State Question 814 would allow the State of Oklahoma to cover its share of the cost of additional Medicaid coverage by reapportioning funding from Oklahoma’s tobacco settlement fund.
The Tobacco Settlement Endowment Trust Fund (TSET) was created in 2000 when state voters approved State Question (SQ) 692, proposed by the State Legislature as a way to use funds Oklahoma had received from tobacco companies under a 1998 settlement agreement. By definition, those funds were to be used for tobacco use prevention, smoking cessation programs, education, health care and other uses established by the fund’s board of directors. Today, many adults are familiar with TSET through its commercials warning residents of the dangers of tobacco and programs promoting health — from free cessation help to encouraging healthy meals.
According to Ballotpedia, Oklahoma receives money annually under the 1998 Master Settlement Agreement, and 75 percent of those funds are deposited into the TSET Fund. The remaining 25 percent is deposited into the Tobacco Settlement Fund, which is appropriated by the State Legislature.
SQ 814 would amend the mandates of Article 10, Section 40 of the Oklahoma Constitution, reversing those percentages. With voter approval, 75 percent of the funds would go to the Legislature for appropriation and 25 percent would be designated to TSET. By definition, those 75 percent funds would be used to provide matching funds to funding designated to Oklahoma for its Medicaid program. SQ 814 also would trigger Senate Bill 1529, which changes the percentage of funds in the Tobacco Settlement Fund directed to the Attorney General’s Evidence Fund, so the amount of money being directed there under the current law would remain the same even if the law changes.
Gov. Kevin Stitt said there is about $1.3 billion in the fund from the original settlement and that money would not be touched. He said new revenues generated would mean about $56 million available for appropriation to the Medicaid program, adding using those funds for Medicaid meets the spirit of TSET because both improve the health of Oklahomans.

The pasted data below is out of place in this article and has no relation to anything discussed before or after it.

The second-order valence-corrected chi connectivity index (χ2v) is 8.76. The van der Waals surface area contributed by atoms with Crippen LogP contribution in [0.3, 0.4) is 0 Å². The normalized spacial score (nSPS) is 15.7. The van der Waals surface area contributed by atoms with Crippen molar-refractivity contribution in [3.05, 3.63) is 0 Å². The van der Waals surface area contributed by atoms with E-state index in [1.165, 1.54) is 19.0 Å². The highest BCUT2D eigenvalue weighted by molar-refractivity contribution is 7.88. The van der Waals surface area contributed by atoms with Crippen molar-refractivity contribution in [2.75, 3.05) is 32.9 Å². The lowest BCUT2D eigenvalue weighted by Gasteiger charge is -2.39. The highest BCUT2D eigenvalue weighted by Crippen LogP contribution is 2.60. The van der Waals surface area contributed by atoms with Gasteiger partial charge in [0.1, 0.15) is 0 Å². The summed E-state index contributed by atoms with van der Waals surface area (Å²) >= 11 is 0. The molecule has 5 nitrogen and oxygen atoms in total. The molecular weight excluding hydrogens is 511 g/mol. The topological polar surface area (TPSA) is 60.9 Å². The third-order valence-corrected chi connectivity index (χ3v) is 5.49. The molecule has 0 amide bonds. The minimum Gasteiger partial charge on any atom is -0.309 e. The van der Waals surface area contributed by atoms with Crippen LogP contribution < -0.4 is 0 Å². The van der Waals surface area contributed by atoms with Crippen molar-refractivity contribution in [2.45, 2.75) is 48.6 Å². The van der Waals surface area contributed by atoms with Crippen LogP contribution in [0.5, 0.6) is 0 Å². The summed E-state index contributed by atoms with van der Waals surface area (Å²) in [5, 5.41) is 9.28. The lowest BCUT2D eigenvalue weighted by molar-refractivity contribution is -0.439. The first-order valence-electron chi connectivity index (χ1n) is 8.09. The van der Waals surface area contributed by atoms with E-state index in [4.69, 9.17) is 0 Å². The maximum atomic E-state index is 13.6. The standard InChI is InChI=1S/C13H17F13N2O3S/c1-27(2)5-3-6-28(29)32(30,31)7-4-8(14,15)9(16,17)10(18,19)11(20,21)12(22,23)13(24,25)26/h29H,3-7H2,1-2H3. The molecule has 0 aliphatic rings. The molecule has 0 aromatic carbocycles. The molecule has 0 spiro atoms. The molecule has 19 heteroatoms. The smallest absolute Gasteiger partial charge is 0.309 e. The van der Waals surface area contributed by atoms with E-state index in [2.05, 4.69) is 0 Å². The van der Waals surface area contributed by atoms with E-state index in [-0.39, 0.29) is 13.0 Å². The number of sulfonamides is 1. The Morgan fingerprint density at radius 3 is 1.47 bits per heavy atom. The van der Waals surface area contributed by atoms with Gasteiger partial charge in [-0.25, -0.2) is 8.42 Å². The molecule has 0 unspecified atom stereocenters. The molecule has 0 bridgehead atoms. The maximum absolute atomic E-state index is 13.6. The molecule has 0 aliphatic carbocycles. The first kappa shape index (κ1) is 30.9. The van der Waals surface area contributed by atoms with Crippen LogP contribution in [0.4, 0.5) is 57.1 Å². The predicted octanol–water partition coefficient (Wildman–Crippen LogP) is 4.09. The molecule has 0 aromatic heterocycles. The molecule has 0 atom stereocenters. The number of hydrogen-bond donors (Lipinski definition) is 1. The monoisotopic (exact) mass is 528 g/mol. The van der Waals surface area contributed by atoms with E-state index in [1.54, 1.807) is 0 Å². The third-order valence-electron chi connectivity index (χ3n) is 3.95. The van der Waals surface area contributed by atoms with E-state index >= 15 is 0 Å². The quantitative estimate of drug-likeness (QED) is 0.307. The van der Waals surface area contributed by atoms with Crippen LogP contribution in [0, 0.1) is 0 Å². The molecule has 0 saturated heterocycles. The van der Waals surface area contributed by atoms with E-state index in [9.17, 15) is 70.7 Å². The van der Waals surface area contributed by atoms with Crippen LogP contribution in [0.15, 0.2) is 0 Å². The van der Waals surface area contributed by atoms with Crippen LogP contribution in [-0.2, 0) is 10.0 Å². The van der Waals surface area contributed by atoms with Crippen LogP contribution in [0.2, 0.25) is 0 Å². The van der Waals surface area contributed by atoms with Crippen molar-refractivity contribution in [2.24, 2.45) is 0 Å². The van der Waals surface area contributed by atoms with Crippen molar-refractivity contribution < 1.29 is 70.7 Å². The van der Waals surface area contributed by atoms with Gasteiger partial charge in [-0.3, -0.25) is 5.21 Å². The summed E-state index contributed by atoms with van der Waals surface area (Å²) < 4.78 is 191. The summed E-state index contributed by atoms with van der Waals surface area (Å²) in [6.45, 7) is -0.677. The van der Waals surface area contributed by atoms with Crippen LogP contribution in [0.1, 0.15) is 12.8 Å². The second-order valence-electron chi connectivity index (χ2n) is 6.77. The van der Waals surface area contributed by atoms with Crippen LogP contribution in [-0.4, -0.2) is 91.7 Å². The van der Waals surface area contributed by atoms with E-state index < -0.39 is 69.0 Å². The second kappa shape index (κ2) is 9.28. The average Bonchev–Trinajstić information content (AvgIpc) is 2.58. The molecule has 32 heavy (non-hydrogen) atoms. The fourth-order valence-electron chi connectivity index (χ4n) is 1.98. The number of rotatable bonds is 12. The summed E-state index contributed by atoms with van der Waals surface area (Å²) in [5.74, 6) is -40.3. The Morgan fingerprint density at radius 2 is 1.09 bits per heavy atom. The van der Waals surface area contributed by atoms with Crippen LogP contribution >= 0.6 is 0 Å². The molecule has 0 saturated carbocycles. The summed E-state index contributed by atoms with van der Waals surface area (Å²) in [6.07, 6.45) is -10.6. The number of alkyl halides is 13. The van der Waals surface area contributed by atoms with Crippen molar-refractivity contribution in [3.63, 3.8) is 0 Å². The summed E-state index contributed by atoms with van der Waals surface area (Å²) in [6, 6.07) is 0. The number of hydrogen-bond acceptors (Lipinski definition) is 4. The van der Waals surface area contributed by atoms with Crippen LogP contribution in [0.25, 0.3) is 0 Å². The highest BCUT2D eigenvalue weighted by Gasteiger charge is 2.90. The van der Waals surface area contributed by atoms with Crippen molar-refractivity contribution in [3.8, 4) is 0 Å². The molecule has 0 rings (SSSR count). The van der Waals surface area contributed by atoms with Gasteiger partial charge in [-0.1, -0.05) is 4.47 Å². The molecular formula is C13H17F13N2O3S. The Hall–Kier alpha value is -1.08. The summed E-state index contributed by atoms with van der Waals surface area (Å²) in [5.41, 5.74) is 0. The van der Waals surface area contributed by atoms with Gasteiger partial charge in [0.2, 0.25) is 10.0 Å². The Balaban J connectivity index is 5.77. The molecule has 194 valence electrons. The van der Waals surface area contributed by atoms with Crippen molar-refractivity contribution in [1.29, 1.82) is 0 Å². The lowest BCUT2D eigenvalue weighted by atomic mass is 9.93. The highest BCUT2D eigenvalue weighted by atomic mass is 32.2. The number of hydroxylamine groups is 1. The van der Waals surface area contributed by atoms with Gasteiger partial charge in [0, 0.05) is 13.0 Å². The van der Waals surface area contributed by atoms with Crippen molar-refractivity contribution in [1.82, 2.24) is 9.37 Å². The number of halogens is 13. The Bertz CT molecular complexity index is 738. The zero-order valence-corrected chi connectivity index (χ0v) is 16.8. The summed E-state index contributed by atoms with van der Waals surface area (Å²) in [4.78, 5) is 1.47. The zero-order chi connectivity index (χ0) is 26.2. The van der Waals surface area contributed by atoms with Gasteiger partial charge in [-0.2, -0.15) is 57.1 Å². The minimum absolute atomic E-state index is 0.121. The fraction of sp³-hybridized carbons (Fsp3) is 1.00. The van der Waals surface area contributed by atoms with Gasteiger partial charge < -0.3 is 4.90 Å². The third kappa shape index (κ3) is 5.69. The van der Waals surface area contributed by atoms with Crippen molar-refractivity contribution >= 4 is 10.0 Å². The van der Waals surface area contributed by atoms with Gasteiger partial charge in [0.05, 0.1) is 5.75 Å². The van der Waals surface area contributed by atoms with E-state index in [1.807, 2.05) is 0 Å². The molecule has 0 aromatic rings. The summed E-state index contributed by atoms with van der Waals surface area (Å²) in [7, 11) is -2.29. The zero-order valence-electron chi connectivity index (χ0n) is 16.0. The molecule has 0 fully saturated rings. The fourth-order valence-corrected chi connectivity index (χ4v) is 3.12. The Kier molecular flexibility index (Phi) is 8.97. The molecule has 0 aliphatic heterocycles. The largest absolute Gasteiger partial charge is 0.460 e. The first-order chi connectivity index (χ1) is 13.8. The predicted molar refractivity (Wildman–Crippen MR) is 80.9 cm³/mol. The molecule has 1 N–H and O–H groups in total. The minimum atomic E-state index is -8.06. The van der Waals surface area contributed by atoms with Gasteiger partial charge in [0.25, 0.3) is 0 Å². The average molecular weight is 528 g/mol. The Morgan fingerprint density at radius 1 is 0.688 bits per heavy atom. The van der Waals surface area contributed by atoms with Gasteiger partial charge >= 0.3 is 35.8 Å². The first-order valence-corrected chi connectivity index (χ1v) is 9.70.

“It aligns with the goals of TSET,” he said, adding it will help the state meet its local match requirement.
State officials said if SQ 814 is approved, about $18.75 million would be deposited into the TSET Fund. Of the $56.25 million (75 percent), 8.33 percent ($4.68 million) would be placed in the Attorney General’s fund and the remaining $51.57 million would be matching funds for federal Medicaid funding.
That funding became necessary when Oklahoma voters, by a narrow margin, approved expansion of the Medicaid program to provide coverage to another 200,000 residents. Federal funds come with a matching requirement from the state, and state leaders who opposed the expansion (including Stitt) were concerned about where the state would find additional funds.
The Reason Foundation says the need for smoking cessation and anti-tobacco education programs have declined significantly, falling to 20 percent for adults and 12.5 percent for youth in 2017, so critics say those programs are less important. The foundation also said TSET could continue to receive “a substantial chunk” of the tobacco settlement money, which, combined with its reserves, is enough to cover current activities.
Sen. Kim David, who sponsored the measure, said the issue ties back to the state’s budgetary limitations, saying “the last thing we want to do right now is next year or the year after look at possible budget cuts to health care or the provider rate cuts that we’ve had in the past....”
Those who oppose the change fear the effect on a program that they say has made genuine progress.
Matt Glanville, government relations director with the American Cancer Society Action Network, said it isn’t the first time state legislators have suggested using TSET funding to “bail out the budget” or fund other projects. He said the proposal diverts funds from Oklahoma’s primary source of tobacco control and prevention funding at at time when the state should be building a stronger public health infrastructure, including comprehensive control measures.
“It is shortsighted and worrisome to consider such sweeping changes to a proven program when public health has never been more important,” he said.
The Reason Foundation said critics also find the proposal shortsighted, noting, for example, that while Oklahoma’s smoking rates are shrinking, they still are higher than the national average. Smoking also remains the state’s number one preventable cause of death, accounting for 31 percent of cancer deaths in Oklahoma.